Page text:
Last month, due to a case of clumsiness, I was forced to go to the emergency department of the Lakeshore General Hospital as stitches were definitely needed on my left hand. First and foremost, I have to say that the care, treatment and professionalism by the staff, nurses and doctor was top notch — it was the time that it took to have the necessary care administered that was horrendous.
I arrived around 6:45 p.m. and noticed the parking lot wasn’t too bad. Upon entering the emergency waiting room, the number of people waiting also wasn’t too bad. I was triaged and processed quite quickly so I figured that perhaps at the outside I should be out of there by 9:30-10. I was right about the time; unfortunately it was 9:30 a.m. — the next morning — when I was called in for treatment. I was out the door at 10 am.
From 7 p.m., time moved forward but only a trickle of people was called forward. The only names being called were those who had joined the pool of patients. Factor in the arrival of ambulance cases, which, rightly so, are priority one, this added up to no more names being called from the waiting room as the night grew long. What came to light was the backlog grew due to the fact that there was only one doctor on duty. Patiently, we all attempted to pass the time waiting for relief.
While I was in discomfort, I felt worse for others, especially a gentleman who had a head injury from a rollerblading incident. There he was, head bandaged, bloodied and only triaged. That amazed me as I figured it would be a no-brainer that he would be seen. One family, with the dad in a wheelchair accompanied by his wife and two children, approximately eight and 10 years of age, were all still hanging in around two in the morning when names started to be called again — but not for treatment. Those being called back to triage got the explanation that there was only one doctor and that people would probably be attended to in the morning.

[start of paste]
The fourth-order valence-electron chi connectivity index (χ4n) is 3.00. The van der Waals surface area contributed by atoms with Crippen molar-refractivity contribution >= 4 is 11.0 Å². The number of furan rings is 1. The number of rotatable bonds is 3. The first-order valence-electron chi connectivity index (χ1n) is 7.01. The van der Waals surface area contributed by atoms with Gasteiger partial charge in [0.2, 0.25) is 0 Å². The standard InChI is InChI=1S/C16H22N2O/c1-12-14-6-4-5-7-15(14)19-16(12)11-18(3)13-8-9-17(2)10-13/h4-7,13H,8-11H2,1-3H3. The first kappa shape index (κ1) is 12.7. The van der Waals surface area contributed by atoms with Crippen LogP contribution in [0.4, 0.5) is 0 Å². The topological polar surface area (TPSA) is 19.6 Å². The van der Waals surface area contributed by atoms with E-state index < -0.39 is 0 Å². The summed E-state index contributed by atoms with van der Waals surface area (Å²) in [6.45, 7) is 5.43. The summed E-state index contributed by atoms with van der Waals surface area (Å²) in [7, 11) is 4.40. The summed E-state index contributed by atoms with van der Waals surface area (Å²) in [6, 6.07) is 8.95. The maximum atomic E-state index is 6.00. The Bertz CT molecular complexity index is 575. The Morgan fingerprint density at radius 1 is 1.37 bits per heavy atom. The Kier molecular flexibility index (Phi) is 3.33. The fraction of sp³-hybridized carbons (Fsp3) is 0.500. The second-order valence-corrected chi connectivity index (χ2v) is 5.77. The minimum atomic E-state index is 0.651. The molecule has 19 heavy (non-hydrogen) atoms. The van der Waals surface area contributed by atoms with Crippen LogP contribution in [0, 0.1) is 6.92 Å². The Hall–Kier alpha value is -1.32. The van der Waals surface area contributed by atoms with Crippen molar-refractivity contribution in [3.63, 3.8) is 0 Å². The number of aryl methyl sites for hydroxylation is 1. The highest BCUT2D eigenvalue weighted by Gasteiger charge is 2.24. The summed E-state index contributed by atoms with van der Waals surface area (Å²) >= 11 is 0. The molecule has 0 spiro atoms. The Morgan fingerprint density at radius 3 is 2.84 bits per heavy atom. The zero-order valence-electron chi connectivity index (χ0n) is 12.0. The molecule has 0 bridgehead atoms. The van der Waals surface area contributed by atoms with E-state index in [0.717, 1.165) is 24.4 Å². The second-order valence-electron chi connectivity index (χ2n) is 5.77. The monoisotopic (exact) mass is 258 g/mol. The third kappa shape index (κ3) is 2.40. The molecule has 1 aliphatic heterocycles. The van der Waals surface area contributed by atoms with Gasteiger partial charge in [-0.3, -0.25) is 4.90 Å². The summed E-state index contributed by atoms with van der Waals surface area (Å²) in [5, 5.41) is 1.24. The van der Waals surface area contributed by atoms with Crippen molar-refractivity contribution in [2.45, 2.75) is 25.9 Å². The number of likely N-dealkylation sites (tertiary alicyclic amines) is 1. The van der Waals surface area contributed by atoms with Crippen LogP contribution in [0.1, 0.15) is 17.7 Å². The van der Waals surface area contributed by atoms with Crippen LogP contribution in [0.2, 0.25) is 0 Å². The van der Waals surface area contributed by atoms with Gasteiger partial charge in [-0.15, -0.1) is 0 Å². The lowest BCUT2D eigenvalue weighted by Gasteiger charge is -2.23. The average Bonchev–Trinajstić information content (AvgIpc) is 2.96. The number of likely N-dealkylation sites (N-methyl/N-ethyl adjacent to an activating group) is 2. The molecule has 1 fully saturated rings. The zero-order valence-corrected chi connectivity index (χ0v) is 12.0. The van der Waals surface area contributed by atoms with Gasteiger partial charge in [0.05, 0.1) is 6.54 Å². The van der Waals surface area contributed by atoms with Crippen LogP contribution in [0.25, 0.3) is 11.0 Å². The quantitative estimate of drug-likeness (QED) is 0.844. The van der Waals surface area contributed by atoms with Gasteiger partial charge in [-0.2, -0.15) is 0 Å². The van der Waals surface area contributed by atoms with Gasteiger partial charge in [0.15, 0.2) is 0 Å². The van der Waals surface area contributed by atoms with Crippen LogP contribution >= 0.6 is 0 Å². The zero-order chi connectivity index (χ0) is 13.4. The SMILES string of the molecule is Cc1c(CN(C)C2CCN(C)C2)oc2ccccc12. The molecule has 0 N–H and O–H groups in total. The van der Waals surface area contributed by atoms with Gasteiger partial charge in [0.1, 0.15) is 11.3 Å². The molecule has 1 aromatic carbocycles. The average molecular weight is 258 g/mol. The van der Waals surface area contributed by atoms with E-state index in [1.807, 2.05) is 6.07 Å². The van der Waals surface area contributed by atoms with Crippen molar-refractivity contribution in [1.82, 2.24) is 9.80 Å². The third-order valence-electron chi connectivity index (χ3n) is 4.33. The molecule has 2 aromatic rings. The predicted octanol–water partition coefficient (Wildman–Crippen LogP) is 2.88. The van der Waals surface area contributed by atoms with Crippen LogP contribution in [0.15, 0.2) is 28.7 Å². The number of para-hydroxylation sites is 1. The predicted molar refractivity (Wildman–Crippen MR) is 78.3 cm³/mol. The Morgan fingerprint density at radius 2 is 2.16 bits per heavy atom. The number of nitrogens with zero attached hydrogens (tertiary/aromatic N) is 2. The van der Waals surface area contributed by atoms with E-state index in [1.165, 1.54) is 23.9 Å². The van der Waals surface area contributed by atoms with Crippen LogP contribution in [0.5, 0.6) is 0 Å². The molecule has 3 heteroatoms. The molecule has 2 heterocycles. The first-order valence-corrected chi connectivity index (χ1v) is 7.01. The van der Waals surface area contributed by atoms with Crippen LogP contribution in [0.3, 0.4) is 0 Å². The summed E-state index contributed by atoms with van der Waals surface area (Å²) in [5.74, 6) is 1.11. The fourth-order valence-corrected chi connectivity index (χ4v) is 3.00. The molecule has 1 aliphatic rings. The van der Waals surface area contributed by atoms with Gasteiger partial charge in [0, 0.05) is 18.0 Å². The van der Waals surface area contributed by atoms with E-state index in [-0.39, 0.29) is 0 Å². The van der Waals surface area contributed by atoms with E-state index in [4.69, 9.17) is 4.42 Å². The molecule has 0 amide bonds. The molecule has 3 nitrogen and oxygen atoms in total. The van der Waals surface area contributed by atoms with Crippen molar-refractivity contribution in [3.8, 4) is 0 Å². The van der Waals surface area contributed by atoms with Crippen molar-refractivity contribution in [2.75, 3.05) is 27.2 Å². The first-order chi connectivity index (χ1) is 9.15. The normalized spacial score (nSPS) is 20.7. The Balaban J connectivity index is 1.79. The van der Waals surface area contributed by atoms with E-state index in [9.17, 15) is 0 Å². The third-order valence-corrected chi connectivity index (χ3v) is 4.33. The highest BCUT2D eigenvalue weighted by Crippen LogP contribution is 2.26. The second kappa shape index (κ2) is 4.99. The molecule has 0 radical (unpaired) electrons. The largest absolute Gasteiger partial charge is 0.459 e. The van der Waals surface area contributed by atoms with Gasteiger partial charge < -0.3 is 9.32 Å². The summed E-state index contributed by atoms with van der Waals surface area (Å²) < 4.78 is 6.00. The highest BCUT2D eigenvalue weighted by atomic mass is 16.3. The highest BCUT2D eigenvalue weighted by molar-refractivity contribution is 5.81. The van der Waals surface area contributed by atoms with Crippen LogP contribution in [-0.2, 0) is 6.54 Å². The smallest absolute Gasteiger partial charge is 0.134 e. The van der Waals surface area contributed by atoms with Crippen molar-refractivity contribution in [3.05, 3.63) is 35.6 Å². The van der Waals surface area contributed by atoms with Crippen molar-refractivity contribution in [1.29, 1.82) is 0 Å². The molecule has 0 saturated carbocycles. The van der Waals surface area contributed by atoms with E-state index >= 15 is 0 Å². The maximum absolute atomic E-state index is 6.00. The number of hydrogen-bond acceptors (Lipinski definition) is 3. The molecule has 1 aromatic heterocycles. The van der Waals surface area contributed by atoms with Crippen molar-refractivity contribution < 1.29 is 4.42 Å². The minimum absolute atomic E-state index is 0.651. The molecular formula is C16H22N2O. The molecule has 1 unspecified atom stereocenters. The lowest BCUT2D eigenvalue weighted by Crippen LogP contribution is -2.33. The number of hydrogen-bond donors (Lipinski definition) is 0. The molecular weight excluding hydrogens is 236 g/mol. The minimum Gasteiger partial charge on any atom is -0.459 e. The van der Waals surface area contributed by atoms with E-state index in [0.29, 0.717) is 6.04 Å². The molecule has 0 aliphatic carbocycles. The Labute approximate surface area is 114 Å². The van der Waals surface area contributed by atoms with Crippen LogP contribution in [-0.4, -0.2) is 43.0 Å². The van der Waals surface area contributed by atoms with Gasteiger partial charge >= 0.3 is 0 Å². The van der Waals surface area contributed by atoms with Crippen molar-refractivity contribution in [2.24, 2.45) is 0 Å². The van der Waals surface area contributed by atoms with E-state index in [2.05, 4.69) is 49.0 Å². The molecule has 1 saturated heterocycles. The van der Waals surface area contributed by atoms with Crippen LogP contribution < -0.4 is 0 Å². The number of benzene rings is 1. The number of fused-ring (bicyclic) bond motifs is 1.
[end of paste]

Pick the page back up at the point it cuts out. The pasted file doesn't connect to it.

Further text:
With that information, several patients, myself included, decided to roll the dice, head home, grab some semblance of sleep and come back in the morning, confident we would not be called and then have to start the process over.
I returned just after 7:30 a.m., some 13 hours after my original arrival. It was difficult for me to see the rollerblade victim wrapped in a hospital blanket dozing away in his chair — not always a good thing when a head injury is involved. I saw a few others who remained the night as they may have not had the option to leave and come back. Others began to trickle back in and the waiting area was a snapshot of how it had been a dozen hours earlier.
A new day, renewed hope and, yes, patients began to be beckoned to treatment rooms. While our 13-plus hours of waiting pales in comparison to wait times others have suffered through, this malaise needs to be dealt with. This situation plays out often, not just at Lakeshore but hospitals throughout the province. Long waits to be seen should be the exception, not the norm.
Mark Lidbetter is The Suburban’s sports editor.